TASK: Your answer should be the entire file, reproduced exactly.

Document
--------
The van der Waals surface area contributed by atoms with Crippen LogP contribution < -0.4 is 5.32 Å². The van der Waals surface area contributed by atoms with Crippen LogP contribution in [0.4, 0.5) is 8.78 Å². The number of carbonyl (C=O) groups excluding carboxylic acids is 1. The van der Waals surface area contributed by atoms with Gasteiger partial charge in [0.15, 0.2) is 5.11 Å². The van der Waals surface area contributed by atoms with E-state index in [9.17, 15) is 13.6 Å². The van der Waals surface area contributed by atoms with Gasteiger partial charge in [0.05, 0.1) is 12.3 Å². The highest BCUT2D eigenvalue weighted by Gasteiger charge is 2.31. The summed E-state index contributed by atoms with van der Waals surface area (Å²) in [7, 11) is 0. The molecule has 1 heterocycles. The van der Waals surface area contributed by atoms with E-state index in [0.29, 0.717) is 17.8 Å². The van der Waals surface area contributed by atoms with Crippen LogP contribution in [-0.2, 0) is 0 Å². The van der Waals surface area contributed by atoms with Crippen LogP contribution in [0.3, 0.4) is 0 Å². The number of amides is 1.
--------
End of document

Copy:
The van der Waals surface area contributed by atoms with Crippen LogP contribution < -0.4 is 5.32 Å². The van der Waals surface area contributed by atoms with Crippen LogP contribution in [0.4, 0.5) is 8.78 Å². The number of carbonyl (C=O) groups excluding carboxylic acids is 1. The van der Waals surface area contributed by atoms with Gasteiger partial charge in [0.15, 0.2) is 5.11 Å². The van der Waals surface area contributed by atoms with E-state index in [9.17, 15) is 13.6 Å². The van der Waals surface area contributed by atoms with Gasteiger partial charge in [0.05, 0.1) is 12.3 Å². The highest BCUT2D eigenvalue weighted by Gasteiger charge is 2.31. The summed E-state index contributed by atoms with van der Waals surface area (Å²) in [7, 11) is 0. The molecule has 1 heterocycles. The van der Waals surface area contributed by atoms with E-state index in [0.29, 0.717) is 17.8 Å². The van der Waals surface area contributed by atoms with Crippen LogP contribution in [-0.2, 0) is 0 Å². The van der Waals surface area contributed by atoms with Crippen LogP contribution in [0.3, 0.4) is 0 Å². The number of amides is 1.